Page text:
Although natural areas may have Mother Nature’s idea of the best drainage system, the natural order of the land generally doesn’t work the best when it comes to development. When we come in to clear a parcel of land to build on, time must be spent designing and then modifying the land to drain so we can live on it. A standard part of most urban or residential areas in Florida are the ponds. Their primary function is that of stormwater management, and they are designed to manage the intake of water that an area may receive. At the same time, they work to slow polluted runoff by allowing time for the stuff in the water to settle out. Although their purpose may seem simple enough in theory; manage the water intake to prevent flooding and runoff, there is a lot going on in your neighborhood pond.
First off, people seem to really like living near water, ponds included. They can be aesthetically pleasing, and they can provide recreation opportunity. There is a caveat to this, however, and that is the state of the pond. If a pond is poorly maintained, you end up with the exact opposite of aesthetically pleasing or something you would want to swim in. A poorly maintained pond can send your property value in the complete opposite direction.
One thing to keep in mind is that everything from the surrounding area including homes, businesses, roads, all have a chance to end up in that pond. Everything that goes into the pond can impact pond health. Chemicals, fertilizers, sewage, and all other types of stuff can all cause your pond health to decrease over time. A pond too rich in nutrients can result in too much vegetation and the death of different types of aquatic species, not to mention the foul smell and ugly look the pond will develop if not properly maintained.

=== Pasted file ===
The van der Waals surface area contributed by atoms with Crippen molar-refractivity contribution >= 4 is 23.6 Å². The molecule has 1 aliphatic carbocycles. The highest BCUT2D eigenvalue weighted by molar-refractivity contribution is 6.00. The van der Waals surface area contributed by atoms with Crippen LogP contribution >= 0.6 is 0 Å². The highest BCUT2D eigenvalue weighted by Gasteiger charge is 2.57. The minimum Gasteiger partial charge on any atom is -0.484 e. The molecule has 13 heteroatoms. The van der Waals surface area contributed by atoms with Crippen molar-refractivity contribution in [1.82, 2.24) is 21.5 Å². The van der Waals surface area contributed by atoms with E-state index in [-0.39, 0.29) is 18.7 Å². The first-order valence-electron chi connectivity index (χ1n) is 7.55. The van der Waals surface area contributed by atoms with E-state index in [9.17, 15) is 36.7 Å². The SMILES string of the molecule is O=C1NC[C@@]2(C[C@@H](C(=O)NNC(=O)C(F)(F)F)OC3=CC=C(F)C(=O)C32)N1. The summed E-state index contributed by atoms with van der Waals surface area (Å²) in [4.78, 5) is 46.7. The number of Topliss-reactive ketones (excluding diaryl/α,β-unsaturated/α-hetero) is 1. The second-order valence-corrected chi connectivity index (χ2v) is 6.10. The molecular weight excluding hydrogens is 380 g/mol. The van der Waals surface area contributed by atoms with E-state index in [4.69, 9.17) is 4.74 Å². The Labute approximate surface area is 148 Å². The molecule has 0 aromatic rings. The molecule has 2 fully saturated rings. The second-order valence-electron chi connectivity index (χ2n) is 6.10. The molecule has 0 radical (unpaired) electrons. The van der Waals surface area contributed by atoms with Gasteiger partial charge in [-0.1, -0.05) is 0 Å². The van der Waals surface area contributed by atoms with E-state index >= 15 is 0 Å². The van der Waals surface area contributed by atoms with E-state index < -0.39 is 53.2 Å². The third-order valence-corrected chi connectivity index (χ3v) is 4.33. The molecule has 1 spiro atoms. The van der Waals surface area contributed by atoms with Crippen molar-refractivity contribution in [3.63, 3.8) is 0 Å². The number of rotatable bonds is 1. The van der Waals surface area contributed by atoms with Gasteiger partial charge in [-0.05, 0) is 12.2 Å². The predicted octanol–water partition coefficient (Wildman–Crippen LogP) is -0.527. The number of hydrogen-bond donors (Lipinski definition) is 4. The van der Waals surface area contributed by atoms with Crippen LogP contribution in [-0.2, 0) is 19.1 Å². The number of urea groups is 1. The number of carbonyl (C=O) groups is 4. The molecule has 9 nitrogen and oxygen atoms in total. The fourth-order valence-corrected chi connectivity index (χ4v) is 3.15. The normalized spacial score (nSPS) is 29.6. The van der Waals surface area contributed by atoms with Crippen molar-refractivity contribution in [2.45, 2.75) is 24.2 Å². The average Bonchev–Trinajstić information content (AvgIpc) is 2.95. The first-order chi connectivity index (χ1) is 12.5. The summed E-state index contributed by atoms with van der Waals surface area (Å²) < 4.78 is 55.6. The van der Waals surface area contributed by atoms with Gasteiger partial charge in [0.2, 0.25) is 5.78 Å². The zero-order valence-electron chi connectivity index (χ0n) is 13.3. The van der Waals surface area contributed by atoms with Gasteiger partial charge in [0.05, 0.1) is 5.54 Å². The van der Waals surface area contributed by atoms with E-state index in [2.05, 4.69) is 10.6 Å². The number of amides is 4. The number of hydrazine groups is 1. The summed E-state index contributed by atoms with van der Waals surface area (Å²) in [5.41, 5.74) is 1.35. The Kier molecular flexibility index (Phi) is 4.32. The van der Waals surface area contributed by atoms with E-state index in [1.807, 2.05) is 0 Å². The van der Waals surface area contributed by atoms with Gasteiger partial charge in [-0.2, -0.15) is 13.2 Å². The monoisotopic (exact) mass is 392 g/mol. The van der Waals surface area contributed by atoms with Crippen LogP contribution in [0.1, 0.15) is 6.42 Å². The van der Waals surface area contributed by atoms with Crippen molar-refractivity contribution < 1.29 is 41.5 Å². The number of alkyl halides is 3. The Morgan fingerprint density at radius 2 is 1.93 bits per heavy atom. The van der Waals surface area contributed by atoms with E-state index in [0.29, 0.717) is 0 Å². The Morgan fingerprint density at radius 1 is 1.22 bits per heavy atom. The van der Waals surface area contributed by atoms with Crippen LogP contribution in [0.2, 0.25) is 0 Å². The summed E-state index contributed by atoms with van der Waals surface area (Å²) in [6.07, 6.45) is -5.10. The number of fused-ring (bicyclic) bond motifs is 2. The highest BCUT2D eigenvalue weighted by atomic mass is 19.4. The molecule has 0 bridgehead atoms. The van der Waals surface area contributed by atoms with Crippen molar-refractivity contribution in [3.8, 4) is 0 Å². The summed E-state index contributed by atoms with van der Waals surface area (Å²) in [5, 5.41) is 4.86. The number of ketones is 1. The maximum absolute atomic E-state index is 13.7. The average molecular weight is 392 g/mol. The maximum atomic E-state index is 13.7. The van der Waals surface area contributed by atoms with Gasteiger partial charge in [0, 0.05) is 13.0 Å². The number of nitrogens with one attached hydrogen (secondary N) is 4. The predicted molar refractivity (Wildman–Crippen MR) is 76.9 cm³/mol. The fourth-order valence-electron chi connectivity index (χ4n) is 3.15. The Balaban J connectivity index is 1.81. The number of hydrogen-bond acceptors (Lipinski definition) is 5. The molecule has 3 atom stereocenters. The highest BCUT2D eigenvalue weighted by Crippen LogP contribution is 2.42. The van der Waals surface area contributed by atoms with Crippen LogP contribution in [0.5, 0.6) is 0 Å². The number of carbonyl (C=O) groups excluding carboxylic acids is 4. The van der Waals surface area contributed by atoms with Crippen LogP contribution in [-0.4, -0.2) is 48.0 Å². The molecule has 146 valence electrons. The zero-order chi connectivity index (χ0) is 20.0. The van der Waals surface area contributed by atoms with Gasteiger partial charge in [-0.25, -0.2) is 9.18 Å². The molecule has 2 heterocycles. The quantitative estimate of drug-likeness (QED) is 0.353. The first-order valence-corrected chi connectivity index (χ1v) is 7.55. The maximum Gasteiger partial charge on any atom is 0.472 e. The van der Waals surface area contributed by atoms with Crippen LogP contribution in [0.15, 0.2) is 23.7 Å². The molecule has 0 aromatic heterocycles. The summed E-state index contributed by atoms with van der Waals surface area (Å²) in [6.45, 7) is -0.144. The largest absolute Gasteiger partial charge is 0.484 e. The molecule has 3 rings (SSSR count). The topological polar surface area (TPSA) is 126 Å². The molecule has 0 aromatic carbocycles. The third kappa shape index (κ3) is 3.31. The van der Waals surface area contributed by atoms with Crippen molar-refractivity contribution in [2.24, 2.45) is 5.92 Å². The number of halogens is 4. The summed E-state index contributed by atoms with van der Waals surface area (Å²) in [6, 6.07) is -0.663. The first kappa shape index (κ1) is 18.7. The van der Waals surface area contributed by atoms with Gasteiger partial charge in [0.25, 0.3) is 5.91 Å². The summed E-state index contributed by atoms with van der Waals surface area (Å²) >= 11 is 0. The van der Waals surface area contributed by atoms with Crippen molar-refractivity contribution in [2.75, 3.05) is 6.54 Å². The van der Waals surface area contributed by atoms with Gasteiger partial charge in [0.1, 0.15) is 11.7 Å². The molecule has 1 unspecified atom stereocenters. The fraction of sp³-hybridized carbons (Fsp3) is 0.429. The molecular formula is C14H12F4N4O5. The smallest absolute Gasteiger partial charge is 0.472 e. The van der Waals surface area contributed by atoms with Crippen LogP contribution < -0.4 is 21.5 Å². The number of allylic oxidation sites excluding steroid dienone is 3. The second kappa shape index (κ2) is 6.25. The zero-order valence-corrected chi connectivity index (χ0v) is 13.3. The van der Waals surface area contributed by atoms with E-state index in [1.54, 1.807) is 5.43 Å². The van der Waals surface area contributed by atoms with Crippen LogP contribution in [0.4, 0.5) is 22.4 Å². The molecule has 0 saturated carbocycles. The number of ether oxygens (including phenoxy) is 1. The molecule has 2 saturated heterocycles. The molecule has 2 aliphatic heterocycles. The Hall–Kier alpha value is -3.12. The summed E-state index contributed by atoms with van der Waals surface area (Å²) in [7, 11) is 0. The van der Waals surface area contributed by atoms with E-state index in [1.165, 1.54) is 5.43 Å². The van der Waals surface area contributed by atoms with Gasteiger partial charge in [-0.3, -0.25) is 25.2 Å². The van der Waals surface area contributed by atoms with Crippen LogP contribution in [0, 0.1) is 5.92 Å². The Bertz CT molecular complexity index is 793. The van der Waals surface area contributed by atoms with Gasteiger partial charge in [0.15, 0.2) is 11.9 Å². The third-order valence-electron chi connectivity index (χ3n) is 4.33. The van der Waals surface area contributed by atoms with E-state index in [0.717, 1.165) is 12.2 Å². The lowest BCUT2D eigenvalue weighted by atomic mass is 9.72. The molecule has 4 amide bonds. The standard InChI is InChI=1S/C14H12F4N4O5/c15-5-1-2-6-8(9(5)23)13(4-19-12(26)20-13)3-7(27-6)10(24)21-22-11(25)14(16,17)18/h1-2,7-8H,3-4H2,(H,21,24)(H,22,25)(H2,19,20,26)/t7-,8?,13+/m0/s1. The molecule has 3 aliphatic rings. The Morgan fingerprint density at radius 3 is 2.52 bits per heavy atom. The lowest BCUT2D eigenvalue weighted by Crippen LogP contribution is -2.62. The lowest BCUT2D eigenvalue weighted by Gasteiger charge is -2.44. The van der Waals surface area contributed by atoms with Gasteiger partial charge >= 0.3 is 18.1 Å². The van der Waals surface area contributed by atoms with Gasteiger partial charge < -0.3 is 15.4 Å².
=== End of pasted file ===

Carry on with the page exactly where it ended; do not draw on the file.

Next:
Once the problem has been recognized, there are several different things that can be done to bring a pond back to a healthy state. These include manual removal of problem plants, herbicides, introduction of biological controls such as sterilized fish, or bio-dredging. The key is to be preventative from the start, however. Be sure to utilize the appropriate storm drain protection during construction. Your NPDES inspector will gladly help to mitigate issues by pointing out any problem areas that may be washing into the storm system. You can help from your own home as well by continuing to monitor what you wash down those drains in your own neighborhood! Remember; Only rain down the drain!